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A Final Four for Venus and Serena

When Williams sisters play tonight for title, it will be fourth straight Slam final between same two women, a record.

January 24, 2003|Lisa Dillman | Times Staff Writer

MELBOURNE, Australia — When Serena and Venus Williams face off in the Australian Open final tonight, it will be the first time in more than 100 years of Grand Slam tournament history that the same two women have met in four straight finals.

And younger sister Serena will attempt to complete a "Serena Slam" by winning her fourth consecutive Grand Slam tournament -- defeating Venus in all four finals.

Yet another all-Williams final has left prognosticators examining every factor, no matter how trivial, looking for one that could make a difference in this match.

Certainly, great note was taken of Serena's forehand, which went missing in her three-set semifinal victory over Kim Clijsters, as well as the foot blisters she suffered in the match. Similarly, weight has been assigned to the fact Venus hasn't lost a set at the Australian Open.

For The Record
Los Angeles Times Wednesday January 29, 2003 Home Edition Main News Part A Page 2 National Desk 14 inches; 527 words Type of Material: Correction
Tennis -- An article in Sports on Friday previewing the championship match between Venus Williams and Serena Williams in the Australian Open incorrectly stated it was the first time the same two women had met in four consecutive Grand Slam finals. Chris Evert and Martina Navratilova played each other in six consecutive Grand Slam finals from the 1984 French Open to the 1985 Wimbledon championships.
For The Record
Los Angeles Times Thursday January 30, 2003 Home Edition Main News Part A Page 2 National Desk 16 inches; 604 words Type of Material: Correction
Tennis -- It was incorrectly reported in a correction Wednesday that Chris Evert and Martina Navratilova played each other in six consecutive Grand Slam finals from the 1984 French Open to the 1985 Wimbledon championships. In the 1984 Australian Open final, played in December instead of January, Evert defeated Helena Sukova, ending the Evert-Navratilova streak at three. Venus Williams and Serena Williams have played the most consecutive Grand Slam finals against each other -- four -- from the 2002 French Open to the 2003 Australian Open, as reported in a Sports article Friday.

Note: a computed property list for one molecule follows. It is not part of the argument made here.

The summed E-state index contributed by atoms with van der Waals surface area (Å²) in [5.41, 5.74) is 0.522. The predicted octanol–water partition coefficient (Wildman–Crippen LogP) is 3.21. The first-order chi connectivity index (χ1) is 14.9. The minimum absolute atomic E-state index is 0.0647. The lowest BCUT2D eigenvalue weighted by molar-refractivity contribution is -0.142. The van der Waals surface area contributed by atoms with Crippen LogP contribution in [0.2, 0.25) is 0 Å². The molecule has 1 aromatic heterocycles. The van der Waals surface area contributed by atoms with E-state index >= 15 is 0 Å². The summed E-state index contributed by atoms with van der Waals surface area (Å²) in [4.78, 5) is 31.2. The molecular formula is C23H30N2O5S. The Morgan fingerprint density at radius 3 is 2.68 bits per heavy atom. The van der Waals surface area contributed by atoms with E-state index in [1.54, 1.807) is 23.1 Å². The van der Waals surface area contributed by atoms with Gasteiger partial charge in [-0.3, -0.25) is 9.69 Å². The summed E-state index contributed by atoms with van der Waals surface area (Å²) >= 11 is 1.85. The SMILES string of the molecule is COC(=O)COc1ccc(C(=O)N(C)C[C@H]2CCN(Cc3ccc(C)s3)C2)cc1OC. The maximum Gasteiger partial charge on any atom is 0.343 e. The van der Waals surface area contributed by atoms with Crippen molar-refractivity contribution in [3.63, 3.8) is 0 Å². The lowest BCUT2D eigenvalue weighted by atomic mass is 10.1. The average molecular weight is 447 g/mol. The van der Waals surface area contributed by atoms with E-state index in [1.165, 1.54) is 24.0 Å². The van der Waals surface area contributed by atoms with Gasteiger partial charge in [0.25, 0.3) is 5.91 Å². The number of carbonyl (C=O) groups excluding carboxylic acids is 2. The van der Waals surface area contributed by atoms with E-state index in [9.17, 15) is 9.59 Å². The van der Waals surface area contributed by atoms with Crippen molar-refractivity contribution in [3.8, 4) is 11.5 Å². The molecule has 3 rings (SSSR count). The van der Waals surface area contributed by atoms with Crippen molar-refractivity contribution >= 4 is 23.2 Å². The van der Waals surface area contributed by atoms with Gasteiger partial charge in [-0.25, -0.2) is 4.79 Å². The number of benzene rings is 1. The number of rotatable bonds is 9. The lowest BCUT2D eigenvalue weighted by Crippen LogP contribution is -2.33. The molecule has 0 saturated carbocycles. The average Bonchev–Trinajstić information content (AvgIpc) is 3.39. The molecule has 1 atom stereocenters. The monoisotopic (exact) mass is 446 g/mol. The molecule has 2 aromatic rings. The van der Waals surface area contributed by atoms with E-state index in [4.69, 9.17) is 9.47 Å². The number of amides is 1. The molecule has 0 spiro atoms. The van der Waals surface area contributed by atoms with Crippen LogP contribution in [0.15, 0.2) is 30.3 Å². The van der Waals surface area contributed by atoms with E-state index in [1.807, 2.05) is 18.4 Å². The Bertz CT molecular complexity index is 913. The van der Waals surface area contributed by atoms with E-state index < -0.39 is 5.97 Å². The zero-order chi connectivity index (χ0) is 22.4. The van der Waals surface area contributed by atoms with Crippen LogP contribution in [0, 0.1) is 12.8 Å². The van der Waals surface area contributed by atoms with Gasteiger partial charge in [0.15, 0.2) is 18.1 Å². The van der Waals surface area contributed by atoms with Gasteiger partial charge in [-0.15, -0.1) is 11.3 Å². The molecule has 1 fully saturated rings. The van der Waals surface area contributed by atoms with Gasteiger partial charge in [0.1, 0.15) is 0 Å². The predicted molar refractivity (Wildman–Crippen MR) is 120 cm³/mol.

Even personality quirks are taken into account. Who is in a good mood? Who isn't? If this sounds trivial, welcome to women's tennis, in which almost every Serena Williams news conference has taken place with a question about clothes or jewelry.

But current form and mood aren't necessarily predictors of Slam success in matches between the sisters. At Wimbledon in 2000, Serena had dropped only 13 games in five matches and was so loose she appeared to be auditioning for a spot on "Saturday Night Live" ... and Venus won their semifinal match.

The "new" Serena has beaten her older sister four consecutive times in straight sets, three in Grand Slam finals in 2002.

This is the first Australian Open final in which they have met. Serena missed last year's event because of an ankle injury, so the sisters have met each other in the last five Grand Slam events both have played (Venus beat Serena in the 2001 U.S. Open final).

The last player to complete a non-calendar-year Grand Slam was Steffi Graf, who completed it here in 1994.

Serena, on a 27-match winning streak at the majors, knows what stands between her and the Serena Slam. "One match and Venus," she said, smiling.

Said Venus: "No matter who it is, I hate to lose. The same with her, maybe even more. Off the court we're sisters again."

On the court too, at least when they play doubles. The sisters won the Australian Open women's doubles title today, defeating Virginia Ruano Pascual of Spain and Paola Suarez of Argentina, 4-6, 6-4, 6-3.

The gap between Venus, 22, and Serena, 21, and other players might not be the Grand Canyon, but Serena is increasingly annoyed by questions about it. Clijsters, who squandered a 5-1 third-set lead and two match points in their semifinal, shares the sentiment.

"We were actually joking about it yesterday in the locker room after our matches," Clijsters said. "She goes, 'Oh, I'm so sick of all these questions.' I said, 'Well, so am I. Why don't we boycott it all?' "

Serena and Venus have four Grand Slam championships apiece. Overall, the rivalry stands even at 5-5.

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